In play is a confusion of carnal and spiritual desires, the former trying to do the work of the latter, since the latter, spiritual life, is stifled and in subjugation. The whole person is out of whack, the spirit repressed to the point of death, but because the physical aspect of the human person is in control, appetite comes first and last. The carnality that feeds the body cannot fulfill spiritual hungers -- the ache for simplicity in the psyche, the search for peace in the heart, the desire for authenticity, the longing for God -- that are all felt needs smothered in the debris of wrecked souls.

Control issues, wanting complete power over one's life and the lives of others, power over the past, present and future, is a reaction to having the inchoate sense that one's interior life is not ordered, that one lives in a condition of enslavement, that the very behaviors one indulges in to satisfy the flesh in the name of "liberty" are the shackles that imprison. Wanting control over the uncontrollable is an attribute common to addicts of all stripes who suffer from the conflicted state of affairs of being a fallible, disordered person in a muddled, skewed, twisted, and unjust world. To borrow an image from Jesus, it amounts to trying to clean a cup by washing the outside of it only, and it results in the "Pharisaism" that he on many occasions sharply challenges. One senses chaos and tries to impose order from without, but neglects his own internal condition. That is a definition of hypocrisy that we have seen played out over and over again both privately and in the public sphere.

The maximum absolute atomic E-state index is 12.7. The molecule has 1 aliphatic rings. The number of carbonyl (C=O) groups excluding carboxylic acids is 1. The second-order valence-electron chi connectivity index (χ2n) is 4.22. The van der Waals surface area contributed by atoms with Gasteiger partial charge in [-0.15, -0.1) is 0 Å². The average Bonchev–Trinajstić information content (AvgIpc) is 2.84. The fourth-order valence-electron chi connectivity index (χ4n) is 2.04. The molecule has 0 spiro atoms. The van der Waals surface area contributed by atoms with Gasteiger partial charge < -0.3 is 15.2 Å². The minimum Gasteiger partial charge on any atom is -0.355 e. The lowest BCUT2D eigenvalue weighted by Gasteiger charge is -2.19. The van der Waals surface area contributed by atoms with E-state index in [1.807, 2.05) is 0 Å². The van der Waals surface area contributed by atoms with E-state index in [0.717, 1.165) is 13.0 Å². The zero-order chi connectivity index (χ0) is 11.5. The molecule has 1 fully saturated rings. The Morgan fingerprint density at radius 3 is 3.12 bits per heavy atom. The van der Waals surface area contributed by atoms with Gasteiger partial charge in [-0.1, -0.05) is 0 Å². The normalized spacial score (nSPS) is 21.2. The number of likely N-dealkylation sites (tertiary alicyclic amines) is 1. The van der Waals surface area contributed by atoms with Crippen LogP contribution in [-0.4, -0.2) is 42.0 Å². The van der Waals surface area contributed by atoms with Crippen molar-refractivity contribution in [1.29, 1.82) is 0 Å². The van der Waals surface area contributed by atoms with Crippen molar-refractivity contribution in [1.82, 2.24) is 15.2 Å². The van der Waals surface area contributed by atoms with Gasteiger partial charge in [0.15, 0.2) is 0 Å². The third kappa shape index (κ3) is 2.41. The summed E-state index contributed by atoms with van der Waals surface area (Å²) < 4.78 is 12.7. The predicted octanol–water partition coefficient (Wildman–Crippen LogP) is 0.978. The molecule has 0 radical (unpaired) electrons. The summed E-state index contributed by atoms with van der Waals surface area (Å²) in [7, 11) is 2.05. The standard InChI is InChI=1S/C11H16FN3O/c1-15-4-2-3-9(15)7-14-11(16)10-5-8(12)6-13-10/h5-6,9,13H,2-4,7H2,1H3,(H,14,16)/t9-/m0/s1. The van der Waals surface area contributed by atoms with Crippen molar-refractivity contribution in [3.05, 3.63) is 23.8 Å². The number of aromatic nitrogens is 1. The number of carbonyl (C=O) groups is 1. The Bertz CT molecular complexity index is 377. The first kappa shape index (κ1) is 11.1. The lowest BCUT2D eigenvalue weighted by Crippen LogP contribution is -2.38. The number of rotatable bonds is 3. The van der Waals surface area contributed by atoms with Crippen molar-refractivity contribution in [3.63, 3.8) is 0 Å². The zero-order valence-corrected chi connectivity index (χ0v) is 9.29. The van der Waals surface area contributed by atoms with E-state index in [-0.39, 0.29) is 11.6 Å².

I think Kierkegaard is on to something when he describes the spirit as the self's awareness of itself. As such, the human spirit is the life breathed into the human person by God, making her a sentient being. It is an awareness or faculty that has its own vitality from the soul and isn't rooted in one's physicality. One's spirit seems to be not only the breath of consciousness but self-consciousness, the facility that makes us self-aware and, when self-aware, awake to the world around us as well, not to mention capable of relating personally to God. When other appetites obscure the human spirit, we enter the chaos of interior and exterior conflict, addiction, enslavement, and hypocrisy.

The irony is that when the self becomes more opaque to oneself, usually through crisis events, death, divorce, disappointment or dissatisfaction, or other difficulties that come hand-in-hand with being alive, one sees more clearly, if only in brief windows of insight, what and who one really is, and how that identity has been thrown into disorder and distorted. That very act of insight, listening for the true and deepest, most genuine self in silence, is an interior movement that gives deference to the spirit. One arrives at self-control and finds personal liberty by relinquishing the right to control one's life and releasing the desire to control the lives of others.